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Activists display their Presidential To-Do List at COP22. (Photo: Bethany Hindmarsh)

From Executive Power to People Power on Climate

For the next four years, it will be a "People’s To-Do List" to which we are all accountable. The world deserves nothing less.

Ryan Camero

Tensions permeated in millions of people as they watched election polls draw to a close, votes painstakingly counted and processed as the 2016 presidency came closer to existence. It was late evening in Marrakesh, Morocco, as three SustainUS delegates at this year’s UN climate talks- myself, Dineen O’Rourke, and Benjamin Goloff- pulled an all-nighter finalizing an arts banner for our post-elections actions.

The messaging? The “Presidential To-Do List”, our core demands for the incoming leader of our country at the end of a particularly ambivalent election.

It was a sickly irony. As we struggled to source late-night materials to transcribe the banner (involving a cyclical use of spare toothbrushes, paintbrushes with bristles too big made smaller by rubber bands and hair ties, and thick black oil paint when our Sharpies ran out), we anxiously joked about the potentiality of the Trump presidency as the prospects looked menacing. Hours passed by as the massive “Presidential To-Do List” became daunting, our demands initially in mind for Clinton dwindling away as the percentages leaned red and to the right.

“New York Times calls a likelihood of a Trump presidency at 95%,” Ben Goloff laughed away nervously at 2:00 a.m. As the night dragged on, the morning moved toward the skies above. Anxiety mixed with the brisk cold.

I finally fell asleep on a shift between the three of us, shaken awake in early morning by the sound of our delegation leader, Morgan Curtis, crying out in despair in our dew-soaked roof of the riad. Trump had won the Presidency.

After we grieved as a delegation, we showed up at COP22 and led two beautiful actions, both inside and outside the climate negotiations, centered on the repercussions of the Trump presidency on global climate justice and communities on the frontlines of human rights struggles. In addition to U.S. youth, speakers from both the global north and south spoke—spanning places as varied as Canada, New Zealand, Brazil, Mexico, and Vietnam—on the global impact of this electoral decision.

Immediately afterward, by the international display of flags, we gathered for a healing circle to honor the grief held by the communities and identities most impacted by the election results. Combining song and cathartic performance, we sang a powerful climate justice anthem- a 90+ foot long interactive arts scroll spanning visual depictions of the diverse struggles our movement faces, created by Rachel Schragis, and a stirring closing performance by children of the Green School in Bali. If only for a moment, creative expression brought solace to the bleak situation.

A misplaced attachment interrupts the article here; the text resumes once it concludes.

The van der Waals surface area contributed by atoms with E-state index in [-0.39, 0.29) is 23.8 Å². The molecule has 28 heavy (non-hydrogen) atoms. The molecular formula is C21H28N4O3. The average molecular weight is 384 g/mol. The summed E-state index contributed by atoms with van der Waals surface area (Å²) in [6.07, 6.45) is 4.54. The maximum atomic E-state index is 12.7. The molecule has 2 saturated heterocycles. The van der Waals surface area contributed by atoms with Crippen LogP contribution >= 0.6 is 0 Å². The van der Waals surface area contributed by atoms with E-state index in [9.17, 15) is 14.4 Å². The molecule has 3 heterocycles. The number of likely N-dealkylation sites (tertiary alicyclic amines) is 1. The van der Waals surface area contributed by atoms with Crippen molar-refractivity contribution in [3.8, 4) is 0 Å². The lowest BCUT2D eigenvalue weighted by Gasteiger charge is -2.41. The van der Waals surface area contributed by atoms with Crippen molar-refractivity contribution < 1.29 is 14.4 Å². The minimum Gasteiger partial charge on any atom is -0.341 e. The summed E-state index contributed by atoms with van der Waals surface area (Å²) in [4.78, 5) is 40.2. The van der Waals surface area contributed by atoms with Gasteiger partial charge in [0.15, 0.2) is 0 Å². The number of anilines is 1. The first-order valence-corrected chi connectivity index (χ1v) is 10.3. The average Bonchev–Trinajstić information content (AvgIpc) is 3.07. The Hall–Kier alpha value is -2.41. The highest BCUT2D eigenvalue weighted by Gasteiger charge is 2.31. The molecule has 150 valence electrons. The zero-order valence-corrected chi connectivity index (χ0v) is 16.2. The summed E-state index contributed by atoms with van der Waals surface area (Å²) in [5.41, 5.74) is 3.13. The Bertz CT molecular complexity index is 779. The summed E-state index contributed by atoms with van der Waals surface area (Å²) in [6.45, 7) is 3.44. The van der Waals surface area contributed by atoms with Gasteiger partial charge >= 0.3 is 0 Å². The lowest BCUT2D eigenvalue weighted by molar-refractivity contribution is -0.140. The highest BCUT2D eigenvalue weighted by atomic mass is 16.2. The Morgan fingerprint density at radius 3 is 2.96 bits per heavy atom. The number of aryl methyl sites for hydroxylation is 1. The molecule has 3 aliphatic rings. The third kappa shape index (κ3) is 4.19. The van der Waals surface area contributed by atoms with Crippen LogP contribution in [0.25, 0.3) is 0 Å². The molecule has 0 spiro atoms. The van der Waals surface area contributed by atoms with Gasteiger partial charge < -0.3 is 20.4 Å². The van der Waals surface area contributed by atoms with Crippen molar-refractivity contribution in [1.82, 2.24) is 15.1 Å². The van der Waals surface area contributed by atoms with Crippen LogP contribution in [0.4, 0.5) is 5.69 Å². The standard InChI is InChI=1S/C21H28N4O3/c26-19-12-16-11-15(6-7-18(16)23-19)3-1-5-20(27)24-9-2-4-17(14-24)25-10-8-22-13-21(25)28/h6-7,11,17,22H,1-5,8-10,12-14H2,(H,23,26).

What began as a seemingly joke reality TV show has become a shocking reality for the United States. A misogynist, racist, and climate denier, among other equally horrible things, has become our president-elect. In addition to human rights concerns surrounding Trump’s messaging around LGBT people, Muslims, Mexicans and women, our global friends and family will also feel the varied impacts of at Trump presidency

“My mother is from Colombia, my dad is from Mexico, and we have family working in the USA. The American country was founded by immigrants, and we want to stand up for them, for them to have justice…” Ricardo Moyano, a volunteer with the worldwide YMCA, faltered as he spoke. “Sorry, I’m just really emotional. I just want to say we are with you young people, for you are people like us, standing for immigration justice, for climate justice.”

While the prospect of Donald Trump emerging as our commander-in-chief, with access to our nation’s militarized forces, executive decision-making and an inherent symbol of what the United States of America represents is absolutely horrifying, I believe his presidency unearths the painful but necessary conversations around white supremacy, imperialism, capitalism and the illusion of industrial growth marking success. Donald Trump has gained the foothold in federal power as multinational corporations gain the stronghold on their exploitation domestically and globally.

If we are to see real climate progress, it will start and end from the bottom-up- from people nurturing the grassroots and centering agency on the frontlines. For the next four years, it will be a “People’s To-Do List” to which we are all accountable. The world deserves nothing less.


Our work is licensed under Creative Commons (CC BY-NC-ND 3.0). Feel free to republish and share widely.

Ryan Camero

Ryan Camero is an arts activist and community organizer whose work focuses on visual storytelling, cross-cultural understanding, and intergenerational communication in achieving social justice. As a coalition-builder across many groups, Ryan primarily works with Restore the Delta, the statewide California Student Sustainability Coalition, and the internationally known Beehive Design Collective. As a U.S. youth delegate for SustainUS last year at COP21 and this year at COP22, he remains devoted to recognizing and drawing the connections between struggles for building cross-regional power and precedents for change that address multiple areas and issues at the same time.

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